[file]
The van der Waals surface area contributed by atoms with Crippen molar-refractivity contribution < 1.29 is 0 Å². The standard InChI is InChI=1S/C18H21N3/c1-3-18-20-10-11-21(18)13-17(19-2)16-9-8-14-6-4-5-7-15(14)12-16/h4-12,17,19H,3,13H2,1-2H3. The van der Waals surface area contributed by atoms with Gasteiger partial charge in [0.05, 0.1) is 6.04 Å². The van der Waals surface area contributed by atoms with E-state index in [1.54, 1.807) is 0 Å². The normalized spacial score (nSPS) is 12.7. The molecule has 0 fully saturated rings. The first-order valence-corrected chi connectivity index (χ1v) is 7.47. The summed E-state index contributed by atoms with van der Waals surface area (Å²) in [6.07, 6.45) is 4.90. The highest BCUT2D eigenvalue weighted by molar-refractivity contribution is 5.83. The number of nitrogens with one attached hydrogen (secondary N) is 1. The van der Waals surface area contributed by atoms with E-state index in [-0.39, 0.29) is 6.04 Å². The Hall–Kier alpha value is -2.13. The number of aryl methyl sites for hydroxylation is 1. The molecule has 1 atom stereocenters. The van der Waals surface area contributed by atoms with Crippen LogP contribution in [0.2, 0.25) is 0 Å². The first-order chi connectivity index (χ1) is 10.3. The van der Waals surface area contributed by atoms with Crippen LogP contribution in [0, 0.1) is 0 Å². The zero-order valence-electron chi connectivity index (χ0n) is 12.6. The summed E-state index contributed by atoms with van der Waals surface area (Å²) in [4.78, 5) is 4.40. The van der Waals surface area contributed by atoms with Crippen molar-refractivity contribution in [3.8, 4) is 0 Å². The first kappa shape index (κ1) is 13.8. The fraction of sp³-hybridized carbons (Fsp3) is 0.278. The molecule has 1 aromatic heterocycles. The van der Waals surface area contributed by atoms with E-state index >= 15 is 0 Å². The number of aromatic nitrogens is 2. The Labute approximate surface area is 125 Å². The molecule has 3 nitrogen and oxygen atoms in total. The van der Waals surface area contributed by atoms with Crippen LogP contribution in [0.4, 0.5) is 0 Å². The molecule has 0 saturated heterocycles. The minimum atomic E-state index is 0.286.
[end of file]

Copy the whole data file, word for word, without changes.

The van der Waals surface area contributed by atoms with Crippen molar-refractivity contribution < 1.29 is 0 Å². The standard InChI is InChI=1S/C18H21N3/c1-3-18-20-10-11-21(18)13-17(19-2)16-9-8-14-6-4-5-7-15(14)12-16/h4-12,17,19H,3,13H2,1-2H3. The van der Waals surface area contributed by atoms with Gasteiger partial charge in [0.05, 0.1) is 6.04 Å². The van der Waals surface area contributed by atoms with E-state index in [1.54, 1.807) is 0 Å². The normalized spacial score (nSPS) is 12.7. The molecule has 0 fully saturated rings. The first-order valence-corrected chi connectivity index (χ1v) is 7.47. The summed E-state index contributed by atoms with van der Waals surface area (Å²) in [6.07, 6.45) is 4.90. The highest BCUT2D eigenvalue weighted by molar-refractivity contribution is 5.83. The number of nitrogens with one attached hydrogen (secondary N) is 1. The van der Waals surface area contributed by atoms with E-state index in [-0.39, 0.29) is 6.04 Å². The Hall–Kier alpha value is -2.13. The number of aryl methyl sites for hydroxylation is 1. The molecule has 1 atom stereocenters. The van der Waals surface area contributed by atoms with Crippen LogP contribution in [0.2, 0.25) is 0 Å². The first-order chi connectivity index (χ1) is 10.3. The van der Waals surface area contributed by atoms with Crippen LogP contribution in [0, 0.1) is 0 Å². The zero-order valence-electron chi connectivity index (χ0n) is 12.6. The summed E-state index contributed by atoms with van der Waals surface area (Å²) in [4.78, 5) is 4.40. The van der Waals surface area contributed by atoms with Crippen molar-refractivity contribution in [3.8, 4) is 0 Å². The first kappa shape index (κ1) is 13.8. The fraction of sp³-hybridized carbons (Fsp3) is 0.278. The molecule has 1 aromatic heterocycles. The van der Waals surface area contributed by atoms with E-state index >= 15 is 0 Å². The number of aromatic nitrogens is 2. The Labute approximate surface area is 125 Å². The molecule has 3 nitrogen and oxygen atoms in total. The van der Waals surface area contributed by atoms with Crippen LogP contribution in [0.4, 0.5) is 0 Å². The molecule has 0 saturated heterocycles. The minimum atomic E-state index is 0.286.